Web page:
United States of America
|International Society for Horticultural Science|
Horticulture Research International
Nursery and Landscape
The nursery and landscape industry is strong in Indiana. A growth rate of around 7% per year over the last 5 years has the various landscape and nursery firms in good shape. Profitability of nursery and landscape enterprises remains good but strongly seasonal. Their success is fueled by a healthy economy, new home starts, and corporate expansion. Continued decline in the national and state economy could lead to some downturns, but most businesses are optimistic for a good year in 2003 and the next few years. Currently there are about 500 certified nurseries and over 3700 licensed nursery stock dealers in Indiana.
Fruit crops are grown on over 5,000 acres in Indiana producing crops worth about $20 million annually. Major crops include apples, peaches, blueberries and grapes. Most fruit crops are marketed directly to the consumer through farm stands and farmers's markets. Exceptions are blueberries and wine grapes. Wine grapes are sold mostly to local wineries on a contract basis. Over 50% of Indiana's blueberry crop is marketed through Michigan Blueberry Grower's Cooperative (MBG Marketing) and the rest are sold locally.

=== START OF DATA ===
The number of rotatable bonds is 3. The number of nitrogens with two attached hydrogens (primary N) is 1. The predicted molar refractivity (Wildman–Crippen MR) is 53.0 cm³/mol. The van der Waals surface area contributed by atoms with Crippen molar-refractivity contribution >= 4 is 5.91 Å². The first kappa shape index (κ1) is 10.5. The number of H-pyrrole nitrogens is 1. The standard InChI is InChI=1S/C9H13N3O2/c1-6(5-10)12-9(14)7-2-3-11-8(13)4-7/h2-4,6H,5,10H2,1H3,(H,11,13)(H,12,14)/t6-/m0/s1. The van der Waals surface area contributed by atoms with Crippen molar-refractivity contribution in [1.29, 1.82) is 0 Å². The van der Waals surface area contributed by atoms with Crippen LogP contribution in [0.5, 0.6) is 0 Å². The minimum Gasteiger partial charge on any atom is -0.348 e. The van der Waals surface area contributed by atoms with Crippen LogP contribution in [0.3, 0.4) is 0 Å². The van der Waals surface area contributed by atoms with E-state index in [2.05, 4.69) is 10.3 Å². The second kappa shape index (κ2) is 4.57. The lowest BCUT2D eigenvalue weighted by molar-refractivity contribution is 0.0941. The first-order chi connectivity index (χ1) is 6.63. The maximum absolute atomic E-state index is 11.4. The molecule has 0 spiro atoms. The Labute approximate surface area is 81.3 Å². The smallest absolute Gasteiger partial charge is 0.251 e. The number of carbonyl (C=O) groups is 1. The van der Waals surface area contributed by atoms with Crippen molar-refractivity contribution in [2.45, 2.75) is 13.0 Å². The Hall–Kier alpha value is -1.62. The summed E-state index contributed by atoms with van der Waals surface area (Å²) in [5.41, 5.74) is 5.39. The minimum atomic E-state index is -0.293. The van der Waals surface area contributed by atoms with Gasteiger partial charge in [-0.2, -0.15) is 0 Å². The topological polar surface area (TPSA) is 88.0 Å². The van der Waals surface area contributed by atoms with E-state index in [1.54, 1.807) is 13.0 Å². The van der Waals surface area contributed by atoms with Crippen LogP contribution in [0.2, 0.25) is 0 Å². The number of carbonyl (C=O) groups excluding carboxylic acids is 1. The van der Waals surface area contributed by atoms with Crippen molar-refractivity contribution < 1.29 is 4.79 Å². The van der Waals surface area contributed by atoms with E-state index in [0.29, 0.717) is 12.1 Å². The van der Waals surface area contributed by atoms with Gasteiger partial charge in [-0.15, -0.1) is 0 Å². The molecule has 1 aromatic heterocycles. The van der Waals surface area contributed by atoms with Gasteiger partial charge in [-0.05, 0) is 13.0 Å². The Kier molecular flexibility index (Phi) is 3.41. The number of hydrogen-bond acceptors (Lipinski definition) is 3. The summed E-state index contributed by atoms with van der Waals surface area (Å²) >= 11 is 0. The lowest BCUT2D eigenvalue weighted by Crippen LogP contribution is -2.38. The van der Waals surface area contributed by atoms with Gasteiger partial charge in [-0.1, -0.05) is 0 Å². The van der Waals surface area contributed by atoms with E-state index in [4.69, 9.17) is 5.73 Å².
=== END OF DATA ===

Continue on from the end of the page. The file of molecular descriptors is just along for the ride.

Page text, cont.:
Vegetables, melons and potatoes valued over $115 million are grown on approximately 35,000 acres in Indiana. Major crops include tomatoes, watermelons, cantaloupes, sweet corn, potatoes, cucumbers, snap beans and pumpkins. Fresh and processing tomatoes, snap beans, and pumpkins have increased in acreage since 1997 while potatoes and cucumbers for processing have declined. Dozens of other vegetables are grown in smaller quantities. Crops are marketed to wholesale buyers, grocery stores, restaurants, and direct to consumers at farm stands and farmers' markets.
Farmer clientele may be divided into three groups: 1) those with smaller acreages, more likely to be direct-marketing and who grow either a wide variety of crops, or concentrate on 'Halloween crops' like pumpkins and gourds; 2) those farming larger acreages and wholesaling fresh market vegetables; and 3) those farming larger acreages and growing on contract for processors. The processing industry itself is another client. County-based extension staff form another group of clients. Outside of Indiana, clientele include growers, extension staff and others who contact us for information, attend educational events for take advantage of resources and expertise for local events and meetings.
Organisations / Institutes:
Consumer Horticulture Extension
Purdue Agricultural Centers
Horticulture & Landscape Architecture
Master Gardener Program
Plant & Pest Diagnostic Laboratory
Center for New Crops & Plant Products
Office of the Commissioner of Agriculture
Indiana Agricultural Statistics Service
Indianapolis Museum of Art & Oldfields Estate
Garfield Park conservatory
Taltree Arboretum and Gardens
White River Gardens